Devastating on-camera appearances have been part and parcel of palace life for decades now. Prince Charles started this dubious trend in 1994 when he admitted to Jonathan Dimbleby he had cheated on wife Diana, Princess of Wales, who infamously followed in his bespoke-shod stead the following year with her "three of us in the marriage" BBC outpouring.
In March, it was their son Prince Harry's turn – although really he was the second-string act to wife Meghan, the Duchess of Sussex's scene-stealing turn.
However, now Prince William has joined their number having released a deeply emotional and devastating video addressing the findings of the BBC inquiry into his mother's Panorama appearance.
Overnight, the findings of an inquiry conducted by Lord Dyson into the Panorama interview were released, finding that journalist Martin Bashir had used "deceitful behaviour" to get the Princess to agree to the extraordinary sit-down interview. (Bashir used a graphic designer to unwittingly mock up fake bank statements which purported to prove to Diana's brother, Earl Spencer, and later Diana herself, that people close to the royal were being paid by the security services and the media.)
While Prince Harry put out a statement movingly describing her as an "incredible woman" who "was resilient, brave and unquestionably honest", William has just blown the world's socks off.
Reading from papers in his hand, the chosen backdrop some nondescript palace exterior, barely contained emotion rippling below the surface, the 38-year-old delivered a searing, historic statement to camera saying that her Panorama interview "was a major contribution to making my parents' relationship worse and has since hurt countless others".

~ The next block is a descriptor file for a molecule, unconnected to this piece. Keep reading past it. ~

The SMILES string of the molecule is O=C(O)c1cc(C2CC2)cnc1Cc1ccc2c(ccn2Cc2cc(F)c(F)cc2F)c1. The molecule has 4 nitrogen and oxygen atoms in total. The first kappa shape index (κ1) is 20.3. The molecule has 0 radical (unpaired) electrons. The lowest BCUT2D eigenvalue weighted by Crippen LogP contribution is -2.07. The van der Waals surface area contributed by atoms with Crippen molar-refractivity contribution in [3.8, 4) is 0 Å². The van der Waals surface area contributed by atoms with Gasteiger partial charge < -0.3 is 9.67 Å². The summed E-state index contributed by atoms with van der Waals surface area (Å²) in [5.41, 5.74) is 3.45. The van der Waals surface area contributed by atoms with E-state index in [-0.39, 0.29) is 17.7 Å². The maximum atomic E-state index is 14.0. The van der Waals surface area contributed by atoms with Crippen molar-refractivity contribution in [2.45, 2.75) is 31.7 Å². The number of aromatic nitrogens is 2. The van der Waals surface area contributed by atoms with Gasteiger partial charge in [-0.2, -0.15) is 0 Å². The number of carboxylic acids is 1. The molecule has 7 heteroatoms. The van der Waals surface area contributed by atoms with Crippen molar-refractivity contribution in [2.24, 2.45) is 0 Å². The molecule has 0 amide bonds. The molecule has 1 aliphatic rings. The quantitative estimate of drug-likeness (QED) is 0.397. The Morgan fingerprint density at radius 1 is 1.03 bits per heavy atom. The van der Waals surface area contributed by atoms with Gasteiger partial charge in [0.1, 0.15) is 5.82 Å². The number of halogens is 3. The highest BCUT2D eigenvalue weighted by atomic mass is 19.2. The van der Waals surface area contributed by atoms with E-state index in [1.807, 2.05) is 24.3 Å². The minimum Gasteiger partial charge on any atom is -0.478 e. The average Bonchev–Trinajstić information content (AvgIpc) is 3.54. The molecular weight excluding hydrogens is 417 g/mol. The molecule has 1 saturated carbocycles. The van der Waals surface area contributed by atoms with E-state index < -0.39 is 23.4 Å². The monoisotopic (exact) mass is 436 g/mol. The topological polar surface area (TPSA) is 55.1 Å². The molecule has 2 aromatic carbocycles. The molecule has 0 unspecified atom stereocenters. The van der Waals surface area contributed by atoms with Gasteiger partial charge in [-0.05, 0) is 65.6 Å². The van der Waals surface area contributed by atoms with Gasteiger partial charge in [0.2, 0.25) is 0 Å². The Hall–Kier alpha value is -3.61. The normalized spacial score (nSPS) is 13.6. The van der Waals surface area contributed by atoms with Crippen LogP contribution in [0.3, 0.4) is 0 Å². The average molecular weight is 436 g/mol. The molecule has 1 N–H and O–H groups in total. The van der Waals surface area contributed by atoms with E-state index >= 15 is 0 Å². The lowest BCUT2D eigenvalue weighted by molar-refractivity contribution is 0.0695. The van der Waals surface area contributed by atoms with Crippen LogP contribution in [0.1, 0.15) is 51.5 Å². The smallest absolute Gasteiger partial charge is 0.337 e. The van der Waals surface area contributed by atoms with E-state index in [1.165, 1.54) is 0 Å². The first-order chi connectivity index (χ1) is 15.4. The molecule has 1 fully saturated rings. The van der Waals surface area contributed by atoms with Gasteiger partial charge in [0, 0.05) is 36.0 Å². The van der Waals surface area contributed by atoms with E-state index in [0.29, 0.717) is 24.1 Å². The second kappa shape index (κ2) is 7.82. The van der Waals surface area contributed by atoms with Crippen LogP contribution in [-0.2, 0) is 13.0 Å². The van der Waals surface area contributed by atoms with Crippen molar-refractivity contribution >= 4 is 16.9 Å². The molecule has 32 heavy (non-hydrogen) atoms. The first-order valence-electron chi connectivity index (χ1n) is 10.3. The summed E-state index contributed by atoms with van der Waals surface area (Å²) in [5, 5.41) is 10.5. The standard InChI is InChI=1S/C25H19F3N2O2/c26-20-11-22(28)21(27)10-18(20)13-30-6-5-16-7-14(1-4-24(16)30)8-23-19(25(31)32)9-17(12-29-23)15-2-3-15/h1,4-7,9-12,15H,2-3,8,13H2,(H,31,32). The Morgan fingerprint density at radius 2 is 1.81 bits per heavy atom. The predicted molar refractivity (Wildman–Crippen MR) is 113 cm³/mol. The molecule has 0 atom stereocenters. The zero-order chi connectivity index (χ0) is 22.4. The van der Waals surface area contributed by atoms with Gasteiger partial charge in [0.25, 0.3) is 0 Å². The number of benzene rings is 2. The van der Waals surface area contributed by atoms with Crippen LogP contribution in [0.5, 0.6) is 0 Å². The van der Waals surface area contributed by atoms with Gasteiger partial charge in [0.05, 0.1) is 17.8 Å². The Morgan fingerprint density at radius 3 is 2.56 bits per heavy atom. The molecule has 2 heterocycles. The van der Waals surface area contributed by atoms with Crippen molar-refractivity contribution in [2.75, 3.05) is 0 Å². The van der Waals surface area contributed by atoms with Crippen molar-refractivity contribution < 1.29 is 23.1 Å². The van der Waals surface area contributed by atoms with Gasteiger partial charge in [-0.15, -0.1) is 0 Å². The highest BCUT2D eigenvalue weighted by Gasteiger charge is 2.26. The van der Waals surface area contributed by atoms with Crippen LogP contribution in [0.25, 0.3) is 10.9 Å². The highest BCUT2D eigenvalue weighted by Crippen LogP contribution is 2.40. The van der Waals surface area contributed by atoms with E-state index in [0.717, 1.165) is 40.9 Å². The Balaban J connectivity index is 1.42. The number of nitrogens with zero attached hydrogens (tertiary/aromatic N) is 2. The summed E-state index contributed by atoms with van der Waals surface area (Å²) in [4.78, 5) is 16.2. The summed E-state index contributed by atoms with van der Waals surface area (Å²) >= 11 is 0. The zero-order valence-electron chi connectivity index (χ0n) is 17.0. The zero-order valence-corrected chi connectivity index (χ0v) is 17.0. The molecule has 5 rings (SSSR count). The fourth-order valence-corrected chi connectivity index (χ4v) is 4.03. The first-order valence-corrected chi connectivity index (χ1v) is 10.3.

He said: "The BBC's failures contributed significantly to her fear, paranoia and isolation that I remember from those final years with her."
He also said that Diana had been "failed" by the national broadcaster.
"These failings … not only let my mother down, and my family down; they let the public down too."
Make no mistake here: The world just watched William step up and assume total moral and public leadership of the royal family from a public perspective.
And Harry? Oh poor Harry has been left trailing in his wake.
The fact that William chose to do a video is remarkable. While he has delivered statements supporting his various causes straight down the barrel, this is the first time that any member of the royal house has delivered a reaction of this nature to camera. (The Queen's televised addresses notwithstanding nor Charles' recent touching statement after the death of his father, Prince Philip.)
Another marked departure from the royal playbooks is the simmering emotion on clear show here. What stiff upper lip?
While Harry and Meghan have cast the royal family as a clutch of essentially cold fish, William has just gone a way to make that characterisation seem a tad redundant.